This paper was presented at the 4th International Conference of Critical Geographers, January 2005, México City.

1. Title of paper

Map the Rich! Towards a Critical Geography of Affluence in Berlin

2. Authors

Thomas Bürk-Matsunami (Heinrich Böll Foundation, Berlin, Germany)

Jonas R Bylund (Dept. of Human Geography, Stockholm University, Stockholm, Sweden)

Kim Förster (An Architektur, Berlin, Germany)

Dirk Gebhardt (Dept. of Geography, Humboldt-University, Berlin, Germany)

Matthias Naumann (Institute for Regional Development and Structural Planning, Erkner, Germany)

3. Abstract

Scenarios of sociospatial polarisation in European cities generally draw a large part of the political, social sciences', and mass media's attention to areas with 'poor people' or so-called disadvantaged neighbourhoods. Beside the various images of social anomie produced and projected on the neighbourhoods identified, the scenario is also deficient as it defines problems as local phenomena and thus tries to solve them locally. On the other side of social polarisation, the existence of rich people and their spatial concentration in neighbourhoods are often not problemized. The absence of classical social problems in affluent neighbourhoods does not mean the spatial concentration of wealth is not a problem. We address this asymmetry in a project-seminar at the Humboldt University by drawing attention to the social phenomena of affluence in the Berlin context and to explore it with participating students from a social geographical point of view.

Berlin, like many other European urban areas in the last decades, experienced increasing sociospatial polarisation. Nevertheless, the city is not a typical capital: Despite the take-over of national governmental functions in the 1990s the city does not belong to the economically dynamic German cities. Berlin’s urban politics may be described as an effort to normalise the city by attracting new capital and new publics, and to revive its pre-war bourgeois and mundane past.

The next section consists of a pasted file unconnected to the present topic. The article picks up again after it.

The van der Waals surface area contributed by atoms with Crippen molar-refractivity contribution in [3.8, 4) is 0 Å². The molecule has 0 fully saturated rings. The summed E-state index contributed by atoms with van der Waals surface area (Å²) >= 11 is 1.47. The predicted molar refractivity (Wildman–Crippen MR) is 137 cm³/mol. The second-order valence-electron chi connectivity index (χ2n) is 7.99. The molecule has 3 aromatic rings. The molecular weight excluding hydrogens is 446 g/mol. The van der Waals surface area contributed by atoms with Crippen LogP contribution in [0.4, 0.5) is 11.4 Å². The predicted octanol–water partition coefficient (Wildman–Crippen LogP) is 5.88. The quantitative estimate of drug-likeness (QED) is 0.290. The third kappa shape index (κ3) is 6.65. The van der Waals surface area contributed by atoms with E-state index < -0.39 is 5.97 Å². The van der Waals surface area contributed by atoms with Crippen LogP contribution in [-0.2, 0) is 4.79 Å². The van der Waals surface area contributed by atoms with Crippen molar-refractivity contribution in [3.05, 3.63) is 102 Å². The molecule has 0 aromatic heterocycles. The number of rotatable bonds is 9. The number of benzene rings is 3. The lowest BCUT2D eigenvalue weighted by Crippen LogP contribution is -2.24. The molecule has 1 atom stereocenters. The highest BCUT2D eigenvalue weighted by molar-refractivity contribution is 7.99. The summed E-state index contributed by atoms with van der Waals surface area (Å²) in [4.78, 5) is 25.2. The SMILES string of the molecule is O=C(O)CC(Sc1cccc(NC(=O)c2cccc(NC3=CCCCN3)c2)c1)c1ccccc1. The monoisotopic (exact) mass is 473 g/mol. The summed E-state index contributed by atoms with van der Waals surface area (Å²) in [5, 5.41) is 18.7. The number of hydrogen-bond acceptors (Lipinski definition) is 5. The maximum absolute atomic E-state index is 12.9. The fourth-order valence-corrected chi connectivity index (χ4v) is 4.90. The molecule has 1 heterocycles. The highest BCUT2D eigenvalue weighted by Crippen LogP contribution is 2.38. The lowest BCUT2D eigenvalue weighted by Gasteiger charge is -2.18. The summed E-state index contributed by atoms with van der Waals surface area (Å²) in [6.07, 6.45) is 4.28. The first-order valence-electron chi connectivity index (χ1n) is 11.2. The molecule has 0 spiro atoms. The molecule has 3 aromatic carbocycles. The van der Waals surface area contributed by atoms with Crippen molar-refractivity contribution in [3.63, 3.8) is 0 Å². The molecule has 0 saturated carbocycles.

Our paper presents a working definition on what it means to be rich in relation to being poor. The possession of money and material goods is a necessary part of this definition, but we also investigate the particular sociabilities and the spatialities related to affluence. Another part of the working definition is grounded on the capacity to control the image production about oneself or a particular social group and its spatial articulation. On this basis we investigate the common sense images produced in the scenario of urban social polarisation. We analyse their functioning and apply them quite simply on 'rich' neighbourhoods in order to see what happens with our understanding of them.

But in focussing on methodological problems when investigating affluence we problemize the way urban neighbourhoods in general are conceived as well. By confronting the mediated view (e.g. by urbanists and mass media) of affluence we examine the production of geographical tropes in which areas are conceived as clearly delimited and contained. The undertaking thus intends to break out of the contained area to discuss affluence and riches through more than one spatial dimension.

Our project aims to broaden the perspective on urban sociospatial polarisation by integrating the spatialities of urban affluence. We want to redevelop methodological tools of investigation in order to deal with the complex phenomenon of affluence and to give it due attention in urban research.